Maus has given his skewed, 80s-inspired synth-pop some almighty new hooks.
Chris Parkin 2011
He’s a clever man, John Maus. The Minnesotan’s intellectual arsenal includes degrees in music and philosophy, and he recorded this third album while taking a PhD in Political Science. He’s as much a professional existentialist as he is a synth-pop musician – sorry, composer – and reading his interviews can make your cerebral cortex pulse with befuddlement. And now this: an album that places him at the heart of a discussion about pop eating itself; about how, according to writer Simon Reynolds, pop music is mired in the past and going nowhere fast.
Maus, who’s been making music for 20 years now, doesn’t agree. It’s more likely that he shares Rob Young’s outlook. In his book about British folk, Electric Eden, Young posits a theory that visionary musicians learn from the past to imagine a different future. And while the future conjured up by Maus isn’t exactly a utopia of clean energy, daisy chains and loon pants, he does use old tropes to fashion something intoxicating and slap-in-the-face fresh.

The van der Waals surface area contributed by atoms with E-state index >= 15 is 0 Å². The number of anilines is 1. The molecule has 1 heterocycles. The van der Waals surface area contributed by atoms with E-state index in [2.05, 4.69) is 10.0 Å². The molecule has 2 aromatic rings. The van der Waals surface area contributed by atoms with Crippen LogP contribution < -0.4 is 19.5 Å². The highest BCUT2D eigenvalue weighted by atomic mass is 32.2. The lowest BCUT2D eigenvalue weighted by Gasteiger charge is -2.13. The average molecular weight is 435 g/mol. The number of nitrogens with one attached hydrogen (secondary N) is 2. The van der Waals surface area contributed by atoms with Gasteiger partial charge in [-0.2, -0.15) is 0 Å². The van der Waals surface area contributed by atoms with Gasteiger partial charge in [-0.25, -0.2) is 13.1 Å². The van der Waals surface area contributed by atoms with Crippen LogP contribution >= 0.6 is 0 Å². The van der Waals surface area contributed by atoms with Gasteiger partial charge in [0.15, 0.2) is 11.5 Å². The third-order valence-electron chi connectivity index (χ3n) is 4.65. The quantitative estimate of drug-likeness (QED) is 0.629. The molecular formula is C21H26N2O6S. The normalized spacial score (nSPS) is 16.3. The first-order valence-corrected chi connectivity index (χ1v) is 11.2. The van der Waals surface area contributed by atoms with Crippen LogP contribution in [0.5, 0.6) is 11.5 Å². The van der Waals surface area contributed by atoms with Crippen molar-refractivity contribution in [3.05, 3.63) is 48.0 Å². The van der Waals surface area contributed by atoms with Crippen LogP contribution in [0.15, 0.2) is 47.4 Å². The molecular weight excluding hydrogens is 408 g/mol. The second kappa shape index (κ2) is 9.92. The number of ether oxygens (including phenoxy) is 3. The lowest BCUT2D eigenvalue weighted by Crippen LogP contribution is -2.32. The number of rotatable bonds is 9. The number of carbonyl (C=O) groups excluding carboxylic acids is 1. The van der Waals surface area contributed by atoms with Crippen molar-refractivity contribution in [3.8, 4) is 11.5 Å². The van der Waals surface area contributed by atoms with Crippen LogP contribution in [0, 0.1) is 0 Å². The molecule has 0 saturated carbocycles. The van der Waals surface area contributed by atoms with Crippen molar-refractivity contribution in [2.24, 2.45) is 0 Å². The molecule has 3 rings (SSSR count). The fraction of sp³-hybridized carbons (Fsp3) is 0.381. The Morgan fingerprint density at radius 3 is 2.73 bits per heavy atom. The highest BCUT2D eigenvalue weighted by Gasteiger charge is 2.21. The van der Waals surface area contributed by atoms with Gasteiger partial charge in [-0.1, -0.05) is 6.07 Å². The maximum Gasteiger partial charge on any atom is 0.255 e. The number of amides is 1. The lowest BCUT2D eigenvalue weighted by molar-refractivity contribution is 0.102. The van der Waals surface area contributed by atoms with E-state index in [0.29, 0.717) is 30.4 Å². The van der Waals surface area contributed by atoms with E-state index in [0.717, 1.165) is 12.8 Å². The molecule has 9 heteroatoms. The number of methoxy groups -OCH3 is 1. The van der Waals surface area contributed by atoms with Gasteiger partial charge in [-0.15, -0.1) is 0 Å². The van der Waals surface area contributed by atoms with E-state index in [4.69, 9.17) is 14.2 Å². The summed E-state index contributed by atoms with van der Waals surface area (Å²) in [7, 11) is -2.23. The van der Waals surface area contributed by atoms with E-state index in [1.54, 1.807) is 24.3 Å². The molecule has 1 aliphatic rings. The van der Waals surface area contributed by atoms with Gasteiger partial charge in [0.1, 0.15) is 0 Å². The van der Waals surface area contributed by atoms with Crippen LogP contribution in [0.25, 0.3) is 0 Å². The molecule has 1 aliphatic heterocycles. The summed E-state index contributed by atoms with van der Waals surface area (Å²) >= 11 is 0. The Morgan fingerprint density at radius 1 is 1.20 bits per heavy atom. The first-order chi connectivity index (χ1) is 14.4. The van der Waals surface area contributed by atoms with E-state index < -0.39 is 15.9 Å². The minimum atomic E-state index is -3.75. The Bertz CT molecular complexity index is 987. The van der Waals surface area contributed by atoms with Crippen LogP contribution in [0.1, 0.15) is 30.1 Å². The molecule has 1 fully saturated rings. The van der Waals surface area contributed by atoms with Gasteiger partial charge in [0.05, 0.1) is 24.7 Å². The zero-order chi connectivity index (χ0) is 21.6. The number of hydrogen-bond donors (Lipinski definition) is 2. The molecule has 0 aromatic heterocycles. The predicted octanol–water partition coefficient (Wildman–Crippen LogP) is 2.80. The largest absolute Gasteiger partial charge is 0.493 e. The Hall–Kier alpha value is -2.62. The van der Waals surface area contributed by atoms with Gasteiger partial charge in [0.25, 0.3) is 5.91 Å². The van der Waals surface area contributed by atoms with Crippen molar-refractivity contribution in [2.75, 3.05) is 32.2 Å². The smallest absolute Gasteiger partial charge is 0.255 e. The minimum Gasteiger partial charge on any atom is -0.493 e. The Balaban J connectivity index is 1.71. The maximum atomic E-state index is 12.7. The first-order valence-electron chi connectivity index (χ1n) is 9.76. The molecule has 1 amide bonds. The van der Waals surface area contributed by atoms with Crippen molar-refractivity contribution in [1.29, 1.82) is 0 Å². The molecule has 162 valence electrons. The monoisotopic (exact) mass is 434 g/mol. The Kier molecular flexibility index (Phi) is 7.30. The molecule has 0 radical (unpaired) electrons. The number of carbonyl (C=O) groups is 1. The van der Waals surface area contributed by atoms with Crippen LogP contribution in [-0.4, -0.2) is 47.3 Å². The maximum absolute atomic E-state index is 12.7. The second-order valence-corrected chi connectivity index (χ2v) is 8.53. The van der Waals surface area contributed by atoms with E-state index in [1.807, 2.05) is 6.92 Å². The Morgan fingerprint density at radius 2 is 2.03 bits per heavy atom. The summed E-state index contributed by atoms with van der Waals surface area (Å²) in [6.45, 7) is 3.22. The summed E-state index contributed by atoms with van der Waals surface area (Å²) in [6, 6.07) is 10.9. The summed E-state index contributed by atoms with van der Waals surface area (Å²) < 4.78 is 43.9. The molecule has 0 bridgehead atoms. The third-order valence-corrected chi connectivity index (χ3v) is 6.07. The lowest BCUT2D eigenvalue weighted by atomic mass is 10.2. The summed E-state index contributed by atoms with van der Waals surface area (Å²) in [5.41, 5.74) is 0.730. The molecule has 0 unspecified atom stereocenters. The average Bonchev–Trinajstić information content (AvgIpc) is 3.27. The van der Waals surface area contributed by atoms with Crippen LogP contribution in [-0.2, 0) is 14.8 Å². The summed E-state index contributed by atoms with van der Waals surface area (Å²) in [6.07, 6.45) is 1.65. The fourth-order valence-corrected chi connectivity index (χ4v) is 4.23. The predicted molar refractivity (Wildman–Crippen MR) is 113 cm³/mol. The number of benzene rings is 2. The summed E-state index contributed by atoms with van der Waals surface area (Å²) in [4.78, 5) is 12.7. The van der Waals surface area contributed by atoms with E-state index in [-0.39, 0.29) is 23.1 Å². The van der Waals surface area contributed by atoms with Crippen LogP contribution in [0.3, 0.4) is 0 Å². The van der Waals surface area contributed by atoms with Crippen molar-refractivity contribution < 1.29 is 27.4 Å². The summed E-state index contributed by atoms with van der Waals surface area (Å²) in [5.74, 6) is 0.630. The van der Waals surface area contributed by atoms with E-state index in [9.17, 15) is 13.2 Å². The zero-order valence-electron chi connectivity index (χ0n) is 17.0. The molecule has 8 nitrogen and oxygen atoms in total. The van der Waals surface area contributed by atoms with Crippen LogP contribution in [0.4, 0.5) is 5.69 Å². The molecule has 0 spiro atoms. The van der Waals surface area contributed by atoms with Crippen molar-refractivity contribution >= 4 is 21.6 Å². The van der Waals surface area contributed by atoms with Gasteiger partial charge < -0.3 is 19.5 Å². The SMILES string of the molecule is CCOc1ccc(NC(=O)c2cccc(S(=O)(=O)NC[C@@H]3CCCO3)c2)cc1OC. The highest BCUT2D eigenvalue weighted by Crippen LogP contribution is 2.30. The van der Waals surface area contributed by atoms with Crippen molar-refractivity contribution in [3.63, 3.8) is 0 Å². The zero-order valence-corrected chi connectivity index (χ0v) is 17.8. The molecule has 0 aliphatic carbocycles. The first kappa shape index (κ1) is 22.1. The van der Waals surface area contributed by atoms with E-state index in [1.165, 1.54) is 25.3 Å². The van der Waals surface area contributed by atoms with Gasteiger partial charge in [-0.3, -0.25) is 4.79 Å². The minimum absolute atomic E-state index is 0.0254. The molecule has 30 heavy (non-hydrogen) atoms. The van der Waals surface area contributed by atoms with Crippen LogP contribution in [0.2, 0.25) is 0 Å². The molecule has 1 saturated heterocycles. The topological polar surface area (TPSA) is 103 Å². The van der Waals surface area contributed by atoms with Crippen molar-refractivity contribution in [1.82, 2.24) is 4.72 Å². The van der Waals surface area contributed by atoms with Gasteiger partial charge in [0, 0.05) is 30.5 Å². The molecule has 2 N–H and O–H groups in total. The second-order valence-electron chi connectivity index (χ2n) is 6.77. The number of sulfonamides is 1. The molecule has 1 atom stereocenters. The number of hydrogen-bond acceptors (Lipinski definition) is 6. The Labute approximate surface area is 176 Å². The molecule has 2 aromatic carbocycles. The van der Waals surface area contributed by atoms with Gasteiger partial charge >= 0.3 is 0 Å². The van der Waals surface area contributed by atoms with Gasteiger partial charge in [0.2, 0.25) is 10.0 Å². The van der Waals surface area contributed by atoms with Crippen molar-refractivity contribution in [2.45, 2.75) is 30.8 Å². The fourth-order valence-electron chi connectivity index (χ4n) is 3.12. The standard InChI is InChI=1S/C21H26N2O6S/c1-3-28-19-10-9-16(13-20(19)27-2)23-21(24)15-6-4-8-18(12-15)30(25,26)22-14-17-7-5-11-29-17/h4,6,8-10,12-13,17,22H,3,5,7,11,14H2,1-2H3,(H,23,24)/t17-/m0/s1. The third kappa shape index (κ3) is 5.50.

For a start, We Must Become... will put fewer teeth on edge than Maus’s first two (proper) albums, Songs and Love is Real, did. Just like his old collaborator Ariel Pink managed on his latest album, Maus has given his skewed, jarring, 80s-inspired (The Human League, Gary Numan, Giorgio Moroder, et al) synth-pop a lot of almighty hooks – towering concrete ones that suggest the sound of a 22nd century steel-plated Soviet Bloc – as well as some very old ideas.
It’s an almost absurd mix – a stand-off between taut, bass-driven post-punk, whooshing electro-pop and, thanks to the chants and bleak intoning, Medieval and Gregorian disco. So absurd that aside from tenderly anthemic closer Believer, which sounds like The Horrors in three albums’ time, and the Haunted Graffiti-like Hey Moon, this is dominated by tension and humour. Maus’ deep vocals are more dramatic than a Morrissey hissy fit; the synths, when not phasing and whooshing in pristine arcs, sound as if they’re doing battle with each other (Matter of Fact); Numan’s OTT darkness sits happily next to disco doorbells on Head for the Country; and We Can Breakthrough’s incantations are both Patrick Bateman creepy and agreeably pompous.
So wonderfully compelling is it all that it’s easy to miss how seriously impassioned Maus can be – especially on Cop Killer, inspired by Body Count’s song of the same name but about freeing ourselves of our own inner-cops. But as distractions go, taking one step back, several forward is a welcome one.